A bump with rival boat Oh Boy! Oberto in the second race of championship weekend turned up the heat of the crew for the Graham Trucking hydroplane.
There was a 6-foot gash on one of the sponsons, and damage to several other parts of the 30-foot speedboat.
With an hour between races, the crew had to work fast to get the boat back in race condition. There was no time to panic.
"It was real quiet," Nelson Holmberg said.
A Vancouver resident and the executive director for the Port of Woodland, Holmberg was part of the nine-man crew who supported driver Jimmy Shane during the Oryx Cup UIM World Championship for unlimited hydroplanes. The competition took place from Feb. 8-12 on Doha Bay, Qatar.
Collisions are — fortunately — rare between the boats that travel at speeds above 130 mph. For Holmberg, in only his second race working with the Graham Trucking team, the response was both intense and impressive. Holmberg, 46, helped make repairs to a damaged wing. Three others were on deck replacing a gear box, and four people worked to fix the gashed sponson.
"We were like a championship basketball team," Holmberg said. "Everyone focused on his job and let the others handle theirs. It was probably the best example of teamwork I've ever been a part of."
The payoff came in the next three-lap heat, with the Graham Trucking boat getting to the finish line first.
And the crowning moment came three days later, when Shane piloted the No. 5 boat to victory in the championship heat of unlimited hydroplane racing's world championship event. On choppy water that almost canceled the final race, Shane won with an average speed of more than 114 mph for the five laps around the two-mile oval.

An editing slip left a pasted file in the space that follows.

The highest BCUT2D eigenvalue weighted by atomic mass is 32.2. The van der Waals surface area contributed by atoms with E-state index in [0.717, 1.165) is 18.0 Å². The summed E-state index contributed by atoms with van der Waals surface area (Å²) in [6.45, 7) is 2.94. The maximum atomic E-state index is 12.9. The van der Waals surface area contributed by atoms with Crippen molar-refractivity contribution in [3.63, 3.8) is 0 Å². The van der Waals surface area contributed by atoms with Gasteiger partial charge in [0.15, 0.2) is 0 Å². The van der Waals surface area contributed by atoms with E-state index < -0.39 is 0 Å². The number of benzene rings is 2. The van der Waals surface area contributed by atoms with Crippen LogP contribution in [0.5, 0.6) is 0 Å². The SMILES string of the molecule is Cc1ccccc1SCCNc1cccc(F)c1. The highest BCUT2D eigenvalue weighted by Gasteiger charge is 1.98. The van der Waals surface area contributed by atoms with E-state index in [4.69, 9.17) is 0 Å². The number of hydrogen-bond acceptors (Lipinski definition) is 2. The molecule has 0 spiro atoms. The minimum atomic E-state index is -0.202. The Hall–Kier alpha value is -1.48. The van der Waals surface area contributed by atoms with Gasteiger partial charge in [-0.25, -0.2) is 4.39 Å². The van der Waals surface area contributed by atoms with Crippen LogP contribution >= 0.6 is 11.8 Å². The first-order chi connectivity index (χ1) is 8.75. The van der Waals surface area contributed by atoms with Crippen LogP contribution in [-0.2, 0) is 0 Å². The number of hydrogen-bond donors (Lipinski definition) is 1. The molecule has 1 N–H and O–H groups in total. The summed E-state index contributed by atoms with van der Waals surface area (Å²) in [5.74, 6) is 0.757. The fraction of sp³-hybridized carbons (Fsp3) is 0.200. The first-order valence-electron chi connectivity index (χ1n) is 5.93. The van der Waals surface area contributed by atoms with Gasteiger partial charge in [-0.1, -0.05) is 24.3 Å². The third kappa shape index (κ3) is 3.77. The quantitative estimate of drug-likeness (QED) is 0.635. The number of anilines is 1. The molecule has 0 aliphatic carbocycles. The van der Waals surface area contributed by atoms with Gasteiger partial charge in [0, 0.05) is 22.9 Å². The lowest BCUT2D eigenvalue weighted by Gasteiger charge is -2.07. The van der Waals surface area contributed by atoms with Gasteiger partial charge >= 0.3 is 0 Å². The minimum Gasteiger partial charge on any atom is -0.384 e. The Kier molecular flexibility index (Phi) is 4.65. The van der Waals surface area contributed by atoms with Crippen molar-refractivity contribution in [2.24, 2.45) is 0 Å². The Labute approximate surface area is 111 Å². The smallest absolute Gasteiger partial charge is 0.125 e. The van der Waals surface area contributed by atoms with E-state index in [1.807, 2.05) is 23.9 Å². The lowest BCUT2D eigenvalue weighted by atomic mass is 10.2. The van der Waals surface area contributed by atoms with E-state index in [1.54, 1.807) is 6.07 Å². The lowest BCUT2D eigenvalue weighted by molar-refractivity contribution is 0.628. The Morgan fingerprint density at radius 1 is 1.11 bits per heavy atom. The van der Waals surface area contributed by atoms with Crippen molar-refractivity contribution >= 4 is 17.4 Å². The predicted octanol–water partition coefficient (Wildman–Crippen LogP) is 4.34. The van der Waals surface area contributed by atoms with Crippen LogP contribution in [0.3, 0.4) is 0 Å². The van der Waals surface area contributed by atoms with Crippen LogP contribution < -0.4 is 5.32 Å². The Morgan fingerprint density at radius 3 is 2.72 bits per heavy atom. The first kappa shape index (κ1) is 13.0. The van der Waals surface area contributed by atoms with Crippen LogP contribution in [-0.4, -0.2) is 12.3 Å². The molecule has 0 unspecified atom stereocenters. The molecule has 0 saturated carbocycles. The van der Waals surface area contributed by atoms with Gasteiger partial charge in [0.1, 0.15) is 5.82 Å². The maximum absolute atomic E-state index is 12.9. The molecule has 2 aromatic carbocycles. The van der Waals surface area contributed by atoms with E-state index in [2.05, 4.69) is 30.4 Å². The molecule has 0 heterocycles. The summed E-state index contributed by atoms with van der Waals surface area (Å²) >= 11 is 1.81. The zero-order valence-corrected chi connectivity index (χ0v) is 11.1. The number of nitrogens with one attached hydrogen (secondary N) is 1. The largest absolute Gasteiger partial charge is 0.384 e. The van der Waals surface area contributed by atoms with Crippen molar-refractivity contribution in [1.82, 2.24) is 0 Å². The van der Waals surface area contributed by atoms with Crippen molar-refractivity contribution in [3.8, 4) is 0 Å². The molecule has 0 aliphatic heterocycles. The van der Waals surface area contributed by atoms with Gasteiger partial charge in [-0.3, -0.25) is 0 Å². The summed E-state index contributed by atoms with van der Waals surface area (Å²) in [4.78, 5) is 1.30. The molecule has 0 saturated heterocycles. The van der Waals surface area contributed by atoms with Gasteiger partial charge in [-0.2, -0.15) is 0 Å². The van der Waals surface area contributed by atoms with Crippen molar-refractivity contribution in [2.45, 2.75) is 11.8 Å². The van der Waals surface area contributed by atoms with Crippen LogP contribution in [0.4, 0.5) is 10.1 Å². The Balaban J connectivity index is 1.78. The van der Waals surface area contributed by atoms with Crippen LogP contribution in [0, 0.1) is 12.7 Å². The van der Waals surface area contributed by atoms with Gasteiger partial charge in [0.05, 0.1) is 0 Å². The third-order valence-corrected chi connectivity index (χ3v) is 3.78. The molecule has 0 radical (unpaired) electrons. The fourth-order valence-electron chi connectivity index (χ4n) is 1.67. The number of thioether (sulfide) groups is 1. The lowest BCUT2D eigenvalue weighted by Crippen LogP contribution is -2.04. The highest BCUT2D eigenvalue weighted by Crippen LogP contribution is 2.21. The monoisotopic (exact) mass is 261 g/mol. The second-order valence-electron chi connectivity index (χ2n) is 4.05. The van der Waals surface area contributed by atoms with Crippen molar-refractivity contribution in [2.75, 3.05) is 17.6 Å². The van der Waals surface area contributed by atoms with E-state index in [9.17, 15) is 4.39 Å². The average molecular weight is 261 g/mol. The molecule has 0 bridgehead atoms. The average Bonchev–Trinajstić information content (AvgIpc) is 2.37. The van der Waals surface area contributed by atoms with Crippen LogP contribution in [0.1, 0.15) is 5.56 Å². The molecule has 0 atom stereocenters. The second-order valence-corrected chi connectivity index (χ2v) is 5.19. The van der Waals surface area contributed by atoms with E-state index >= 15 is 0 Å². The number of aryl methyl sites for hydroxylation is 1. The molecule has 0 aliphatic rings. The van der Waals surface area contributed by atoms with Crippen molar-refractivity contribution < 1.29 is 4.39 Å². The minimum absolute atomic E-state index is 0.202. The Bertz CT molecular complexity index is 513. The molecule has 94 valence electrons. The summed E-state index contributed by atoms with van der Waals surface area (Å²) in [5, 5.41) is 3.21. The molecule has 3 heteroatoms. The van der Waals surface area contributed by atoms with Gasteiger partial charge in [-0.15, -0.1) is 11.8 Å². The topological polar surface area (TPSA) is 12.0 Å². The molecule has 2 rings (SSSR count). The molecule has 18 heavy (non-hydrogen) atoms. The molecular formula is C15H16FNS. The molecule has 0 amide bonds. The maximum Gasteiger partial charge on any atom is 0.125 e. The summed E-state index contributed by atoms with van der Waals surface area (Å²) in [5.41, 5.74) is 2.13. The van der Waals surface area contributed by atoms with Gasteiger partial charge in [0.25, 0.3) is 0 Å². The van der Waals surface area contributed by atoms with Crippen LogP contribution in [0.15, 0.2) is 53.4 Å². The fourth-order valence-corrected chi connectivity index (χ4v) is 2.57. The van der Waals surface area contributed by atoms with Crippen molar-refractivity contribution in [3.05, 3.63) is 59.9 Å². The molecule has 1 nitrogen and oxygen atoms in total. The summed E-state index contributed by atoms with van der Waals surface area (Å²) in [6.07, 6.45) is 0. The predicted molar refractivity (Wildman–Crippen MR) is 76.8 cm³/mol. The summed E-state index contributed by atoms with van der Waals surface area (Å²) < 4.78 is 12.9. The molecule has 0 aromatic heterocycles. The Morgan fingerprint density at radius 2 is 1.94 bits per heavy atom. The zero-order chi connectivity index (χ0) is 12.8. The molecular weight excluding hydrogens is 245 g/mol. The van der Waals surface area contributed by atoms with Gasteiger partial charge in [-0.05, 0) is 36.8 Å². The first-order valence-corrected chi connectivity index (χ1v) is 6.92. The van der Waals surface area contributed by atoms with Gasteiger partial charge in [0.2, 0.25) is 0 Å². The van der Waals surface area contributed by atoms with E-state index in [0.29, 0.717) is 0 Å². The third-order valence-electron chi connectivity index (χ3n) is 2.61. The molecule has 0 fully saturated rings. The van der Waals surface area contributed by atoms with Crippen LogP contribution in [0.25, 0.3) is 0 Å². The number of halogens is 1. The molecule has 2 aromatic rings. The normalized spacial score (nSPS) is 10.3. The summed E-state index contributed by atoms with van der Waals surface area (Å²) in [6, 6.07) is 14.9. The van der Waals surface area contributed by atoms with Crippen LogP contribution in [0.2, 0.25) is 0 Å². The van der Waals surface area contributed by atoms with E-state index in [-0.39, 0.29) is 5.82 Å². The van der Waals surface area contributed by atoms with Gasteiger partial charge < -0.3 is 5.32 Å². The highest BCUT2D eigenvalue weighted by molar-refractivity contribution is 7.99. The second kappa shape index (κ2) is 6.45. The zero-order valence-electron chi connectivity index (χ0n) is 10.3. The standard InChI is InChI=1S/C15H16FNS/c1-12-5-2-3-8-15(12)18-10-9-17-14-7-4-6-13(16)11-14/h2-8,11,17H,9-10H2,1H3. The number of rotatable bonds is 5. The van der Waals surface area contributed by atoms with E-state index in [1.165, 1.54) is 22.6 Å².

"I think we were more excited than (Shane) was" about the victory, Holmberg said, describing 27-year-old Shane as down to earth.
This was the second time Holmberg filled in for the Graham Trucking boat's crew. His tasks included working on the skid fins that help keep the boat stable through turns.
He said he felt comfortable with each job he was assigned.
"They didn't just tell me what to do, they showed me how to do it," Holmberg said.
In addition to the skid fins, Holmberg got to spray water to keep the tail cool during engine testing.
"I got to do a job that as a fan I would always look at and say 'I would love to do that job someday'," Holmberg said.
The intensity of working at a big-time championship race was new to Holmberg, but he has been a fan and a student of the sport since he was 12 years old and first saw the Miss Budweiser hydroplane during an exhibition event in Vancouver.
Since 1999, Holmberg's hobby has been racing 1/10 scale remote-controlled hydroplanes. Last summer he won the points championship for a league of remote-control racing enthusiasts in Oregon and Washington.
Having contributed to a victory at the premier event on the Air National Guard H1 Unlimited Hydroplane Series, Holmberg said Graham Trucking hydroplane owner Ted Porter, a friend, has invited him to be part of the crew at future races. Holmberg said he doesn't yet know how many of the seven remaining events on the 2013 schedule he will attend.
It helps that three of the races — during July and August — are held in Seattle, Kennewick and Coeur d'Alene, Idaho.
Each of those will be critical to the season points championship. But, even for someone for whom hydroplane racing has been a lifelong passion, it will be hard to top the thrill of traveling halfway around the world to help a high-powered team win the H1 series' marquee event.